An examination of volumetric transfer efficiencies at different aperture locations.
The fishbone diagram associated with stencil printing contains a staggering number of variables, the interdependence of which contributes to the high probability of defect origination.1 Stencil tension is one of the variables and, surprisingly, has not received much attention. This work illustrates the significant influence – particularly with miniaturized, fine-pitch components – that stencil tension has on next-generation PCB assembly results.
This study evaluated the effectiveness of mesh mount, standard clamping tension, and high clamping tension stencils under different parameters, including print quantity and squeegee blades (new/old) by comparing the volumetric efficiencies at the most wear susceptible locations identified on the stencil. The robustness of the stencil is also determined by analyzing the foil for any potential damage at sensitive locations, which includes the components (BGAs and passive devices) within shield enclosure boundaries for printing defects at intervals of 0 (“as received”), 5,000, 10,000, 15,000, and 20,000 print cycles, respectively. Statistical approaches were used to determine how stencil tension influences volumetric efficiencies and which stencil tension provides a more repeatable print. Designing stencil apertures to industry-acceptable area ratios is also of great importance to ensure all the printed solder paste material is deposited on the substrate.2 These sets of experiments illustrate the effectiveness of stencil tension and provide insight on printing improvements that keep pace with miniaturization of electronic products.
Materials and Test Equipment
Stencil frames. The following stencil frame types were used for analyzing the effectiveness of the stencil tension on the print process:
Types 1 and 2 provide mechanical foil attachment using external air pressure to engage and disengage spring clamps positioned along the frame perimeter. These clamps are designed to secure the foil with uniform tension.3
Test vehicle. A single-sided printed circuit containing two different shield perimeter pad designs with BGAs and passive devices both inside and outside their boundaries was used for the study. The dimensions of the board measure 150mm x 100mm x 1mm, as shown in FIGURE 1.
The area of interest for print study analysis is indicated by the dashed red line in Figure 1 and FIGURE 2. A total of 10 PCB assemblies were used for printing solder paste and analyzing the volumetric efficiencies from a solder paste inspection (SPI) machine.
Solder paste. The solder paste used for this study was a Type 5, lead-free Indium 8.9HFA with an alloy composition of 96.5Sn3Ag0.5Cu and metal content of 88.25%. Type 5 material was selected due to its particle size and print compatibility with miniature components (TABLE 1). This particle size solder paste delivers better transfer efficiency and augments printing for miniaturized components such as wafer-scale ultra-fine-pitch array components and sub-01005 passives, which are part of the test board design.
Stencil foil. The stencil foil material was standard stainless steel, with apertures formed via laser cutting. All three stencils were laser-cut in sequence by the same laser tool to ensure minimal differences in quality. Laser-cut technology was chosen due to its broad adoption in the stencil manufacturing process. The stencil foil was 2.4 mils (60µm) thick (Figure 2). The reason for using such a thin stencil foil material was twofold: First, the miniaturized components on the test board design are such that an ultra-thin foil is required to maintain a compatible printing area ratio throughout. Second, the thinner foil degrades more quickly during printing due to coining under repeated stencil wiping, and this acceleration was beneficial for the timeline of this evaluation.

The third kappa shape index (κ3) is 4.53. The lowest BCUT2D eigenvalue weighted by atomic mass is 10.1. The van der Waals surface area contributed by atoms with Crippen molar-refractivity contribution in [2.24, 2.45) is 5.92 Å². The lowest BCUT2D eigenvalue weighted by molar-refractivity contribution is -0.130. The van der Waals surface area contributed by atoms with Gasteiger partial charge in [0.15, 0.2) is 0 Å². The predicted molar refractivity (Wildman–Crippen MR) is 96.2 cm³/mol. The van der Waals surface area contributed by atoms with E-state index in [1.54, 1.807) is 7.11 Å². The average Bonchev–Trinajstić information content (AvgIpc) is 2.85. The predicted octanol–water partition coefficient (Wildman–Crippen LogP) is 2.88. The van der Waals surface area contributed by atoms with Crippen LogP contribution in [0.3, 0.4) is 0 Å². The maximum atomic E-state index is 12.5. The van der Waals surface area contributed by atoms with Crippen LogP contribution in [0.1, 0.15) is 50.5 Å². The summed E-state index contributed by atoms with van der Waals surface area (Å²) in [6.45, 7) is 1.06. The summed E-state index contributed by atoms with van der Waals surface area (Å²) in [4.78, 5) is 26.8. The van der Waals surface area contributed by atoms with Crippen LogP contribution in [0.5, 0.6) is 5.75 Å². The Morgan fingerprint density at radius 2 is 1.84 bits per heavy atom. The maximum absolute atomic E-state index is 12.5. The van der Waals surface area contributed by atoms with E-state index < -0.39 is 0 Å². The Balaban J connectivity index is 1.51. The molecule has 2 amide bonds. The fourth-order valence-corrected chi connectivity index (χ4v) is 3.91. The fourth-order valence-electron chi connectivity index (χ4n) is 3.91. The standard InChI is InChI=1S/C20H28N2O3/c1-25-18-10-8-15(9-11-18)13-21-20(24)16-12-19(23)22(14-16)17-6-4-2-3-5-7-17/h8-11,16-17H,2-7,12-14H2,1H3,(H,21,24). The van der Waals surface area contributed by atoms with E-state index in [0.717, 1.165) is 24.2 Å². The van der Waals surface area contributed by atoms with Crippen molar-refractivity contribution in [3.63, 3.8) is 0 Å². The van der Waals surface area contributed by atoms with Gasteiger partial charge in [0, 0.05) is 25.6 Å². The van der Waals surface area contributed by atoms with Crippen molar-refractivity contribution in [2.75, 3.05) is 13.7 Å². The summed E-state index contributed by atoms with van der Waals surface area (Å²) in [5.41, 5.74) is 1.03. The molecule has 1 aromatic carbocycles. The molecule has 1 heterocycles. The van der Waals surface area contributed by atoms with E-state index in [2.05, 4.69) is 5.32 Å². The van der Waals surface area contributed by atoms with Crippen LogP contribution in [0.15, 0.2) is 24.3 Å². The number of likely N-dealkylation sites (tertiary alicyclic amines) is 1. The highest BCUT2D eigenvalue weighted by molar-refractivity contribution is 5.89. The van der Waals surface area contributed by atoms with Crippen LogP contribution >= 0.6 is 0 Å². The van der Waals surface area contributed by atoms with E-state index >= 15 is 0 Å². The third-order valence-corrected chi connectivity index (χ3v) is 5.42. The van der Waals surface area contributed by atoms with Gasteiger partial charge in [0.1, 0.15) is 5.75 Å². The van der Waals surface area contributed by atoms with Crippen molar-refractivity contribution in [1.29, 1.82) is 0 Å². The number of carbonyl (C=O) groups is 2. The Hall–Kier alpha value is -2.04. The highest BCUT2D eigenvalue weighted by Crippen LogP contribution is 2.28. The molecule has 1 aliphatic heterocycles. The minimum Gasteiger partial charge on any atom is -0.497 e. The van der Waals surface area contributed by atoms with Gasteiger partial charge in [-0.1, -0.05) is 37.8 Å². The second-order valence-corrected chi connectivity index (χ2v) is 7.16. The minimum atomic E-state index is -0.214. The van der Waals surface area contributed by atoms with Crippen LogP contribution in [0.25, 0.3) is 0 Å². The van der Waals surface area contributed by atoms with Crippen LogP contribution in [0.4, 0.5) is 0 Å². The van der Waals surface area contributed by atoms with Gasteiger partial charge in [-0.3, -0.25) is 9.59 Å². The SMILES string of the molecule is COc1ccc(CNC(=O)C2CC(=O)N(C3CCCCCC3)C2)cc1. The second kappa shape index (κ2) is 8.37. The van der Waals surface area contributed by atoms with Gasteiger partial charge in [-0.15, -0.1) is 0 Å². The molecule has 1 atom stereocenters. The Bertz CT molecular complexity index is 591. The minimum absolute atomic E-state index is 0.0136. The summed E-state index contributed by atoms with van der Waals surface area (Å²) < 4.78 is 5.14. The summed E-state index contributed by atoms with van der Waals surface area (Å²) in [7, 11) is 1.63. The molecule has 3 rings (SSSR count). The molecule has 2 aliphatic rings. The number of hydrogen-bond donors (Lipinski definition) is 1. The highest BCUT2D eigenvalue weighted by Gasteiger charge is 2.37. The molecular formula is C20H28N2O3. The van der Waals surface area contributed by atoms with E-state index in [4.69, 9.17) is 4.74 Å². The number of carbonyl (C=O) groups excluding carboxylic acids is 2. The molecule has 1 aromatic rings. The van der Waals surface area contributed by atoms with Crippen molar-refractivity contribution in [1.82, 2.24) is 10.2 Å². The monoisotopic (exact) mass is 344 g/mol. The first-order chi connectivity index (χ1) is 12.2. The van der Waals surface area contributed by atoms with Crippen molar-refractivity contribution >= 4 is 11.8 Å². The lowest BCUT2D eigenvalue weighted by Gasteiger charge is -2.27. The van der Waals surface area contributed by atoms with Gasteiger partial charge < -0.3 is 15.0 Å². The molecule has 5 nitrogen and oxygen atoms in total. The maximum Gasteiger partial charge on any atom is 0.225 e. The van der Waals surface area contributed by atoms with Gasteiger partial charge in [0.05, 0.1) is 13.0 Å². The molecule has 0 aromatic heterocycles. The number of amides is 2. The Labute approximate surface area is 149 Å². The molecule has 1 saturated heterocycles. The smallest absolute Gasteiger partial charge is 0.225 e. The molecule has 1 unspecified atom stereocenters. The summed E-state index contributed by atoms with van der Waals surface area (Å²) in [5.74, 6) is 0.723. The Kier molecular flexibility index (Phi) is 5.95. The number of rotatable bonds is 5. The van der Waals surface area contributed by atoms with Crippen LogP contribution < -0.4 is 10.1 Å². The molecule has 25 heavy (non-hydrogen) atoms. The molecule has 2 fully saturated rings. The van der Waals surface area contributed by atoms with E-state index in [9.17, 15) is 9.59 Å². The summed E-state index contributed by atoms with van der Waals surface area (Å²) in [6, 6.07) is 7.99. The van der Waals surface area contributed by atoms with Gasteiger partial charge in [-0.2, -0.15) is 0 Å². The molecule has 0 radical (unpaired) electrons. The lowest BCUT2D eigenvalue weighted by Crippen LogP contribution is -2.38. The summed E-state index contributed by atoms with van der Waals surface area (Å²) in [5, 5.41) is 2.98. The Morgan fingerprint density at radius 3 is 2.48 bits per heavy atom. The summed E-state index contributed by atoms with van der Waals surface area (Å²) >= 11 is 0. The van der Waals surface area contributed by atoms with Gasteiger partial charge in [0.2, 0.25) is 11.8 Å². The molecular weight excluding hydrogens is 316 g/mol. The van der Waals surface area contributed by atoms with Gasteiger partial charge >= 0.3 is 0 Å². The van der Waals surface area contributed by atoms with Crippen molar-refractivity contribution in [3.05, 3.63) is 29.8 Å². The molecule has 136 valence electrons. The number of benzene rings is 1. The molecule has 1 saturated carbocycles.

In this study, one stencil foil was used for each frame type, three foils in total. The apertures between the stencils were geometrically identical, created from the same stencil Gerber file and processed on the same laser-cutting tool. A removable coupon with test apertures was produced on the foils to verify stencil aperture size accuracy and repeatability. A size tolerance range of ±0.005mm was given to the stencil manufacturer to ensure aperture uniformity was achieved.
Squeegees. A metal squeegee material, which is the industry norm, was selected for this experiment, as it produces consistent solder volumes and is resistant to scooping the solder paste out of the apertures during printing. The spring metal steel blade was 7.8 mils (0.2mm) thick. This study required a total of eight squeegee blade pairs. The printing of 10 boards required use of both the forward and reverse squeegee on the stencil printer. Hence, the mesh mount frame was the first stencil which required two squeegees to conduct the print test on 10 PCBs, as well as continuous printing until achieving 20,000 cycles. These squeegees were then replaced post-20,000 print cycles with new blades and another 10-print test conducted. This methodology allowed investigation of the print quality of a worn stencil using worn squeegees, as well as comparison to new squeegees on the worn stencil. The new set of squeegees used for the worn mesh mount stencil was then used for printing a new standard clamping tension VectorGuard stencil. This experiment routine was repeated with the high clamping tension VectorGuard stencil.